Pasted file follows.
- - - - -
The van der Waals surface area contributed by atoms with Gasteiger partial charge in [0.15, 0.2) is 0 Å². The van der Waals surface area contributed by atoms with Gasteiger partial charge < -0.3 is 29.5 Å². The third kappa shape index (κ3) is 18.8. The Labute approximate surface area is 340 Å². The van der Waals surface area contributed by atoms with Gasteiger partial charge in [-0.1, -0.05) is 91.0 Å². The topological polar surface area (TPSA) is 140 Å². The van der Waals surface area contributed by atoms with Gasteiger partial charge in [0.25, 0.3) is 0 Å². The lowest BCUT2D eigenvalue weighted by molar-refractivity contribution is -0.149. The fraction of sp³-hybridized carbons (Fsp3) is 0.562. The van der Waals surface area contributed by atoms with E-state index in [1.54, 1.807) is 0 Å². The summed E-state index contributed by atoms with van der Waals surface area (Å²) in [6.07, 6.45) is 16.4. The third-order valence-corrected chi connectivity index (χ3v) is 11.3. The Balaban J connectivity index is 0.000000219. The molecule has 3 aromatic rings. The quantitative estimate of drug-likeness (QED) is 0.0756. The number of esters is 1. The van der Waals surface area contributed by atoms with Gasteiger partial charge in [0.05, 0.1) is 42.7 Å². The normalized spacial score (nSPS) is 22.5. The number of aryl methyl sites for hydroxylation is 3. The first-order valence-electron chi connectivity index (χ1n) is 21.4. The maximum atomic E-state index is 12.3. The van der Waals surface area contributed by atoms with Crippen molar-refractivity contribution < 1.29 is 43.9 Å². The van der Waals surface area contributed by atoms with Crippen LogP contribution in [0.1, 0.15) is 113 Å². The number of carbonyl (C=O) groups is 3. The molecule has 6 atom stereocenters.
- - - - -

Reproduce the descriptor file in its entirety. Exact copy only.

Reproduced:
The van der Waals surface area contributed by atoms with Gasteiger partial charge in [0.15, 0.2) is 0 Å². The van der Waals surface area contributed by atoms with Gasteiger partial charge < -0.3 is 29.5 Å². The third kappa shape index (κ3) is 18.8. The Labute approximate surface area is 340 Å². The van der Waals surface area contributed by atoms with Gasteiger partial charge in [-0.1, -0.05) is 91.0 Å². The topological polar surface area (TPSA) is 140 Å². The van der Waals surface area contributed by atoms with Gasteiger partial charge in [0.25, 0.3) is 0 Å². The lowest BCUT2D eigenvalue weighted by molar-refractivity contribution is -0.149. The fraction of sp³-hybridized carbons (Fsp3) is 0.562. The van der Waals surface area contributed by atoms with E-state index in [1.54, 1.807) is 0 Å². The summed E-state index contributed by atoms with van der Waals surface area (Å²) in [6.07, 6.45) is 16.4. The third-order valence-corrected chi connectivity index (χ3v) is 11.3. The Balaban J connectivity index is 0.000000219. The molecule has 3 aromatic rings. The quantitative estimate of drug-likeness (QED) is 0.0756. The number of esters is 1. The van der Waals surface area contributed by atoms with Gasteiger partial charge in [0.05, 0.1) is 42.7 Å². The normalized spacial score (nSPS) is 22.5. The number of aryl methyl sites for hydroxylation is 3. The first-order valence-electron chi connectivity index (χ1n) is 21.4. The maximum atomic E-state index is 12.3. The van der Waals surface area contributed by atoms with Crippen molar-refractivity contribution < 1.29 is 43.9 Å². The van der Waals surface area contributed by atoms with Crippen LogP contribution in [0.1, 0.15) is 113 Å². The number of carbonyl (C=O) groups is 3. The molecule has 6 atom stereocenters.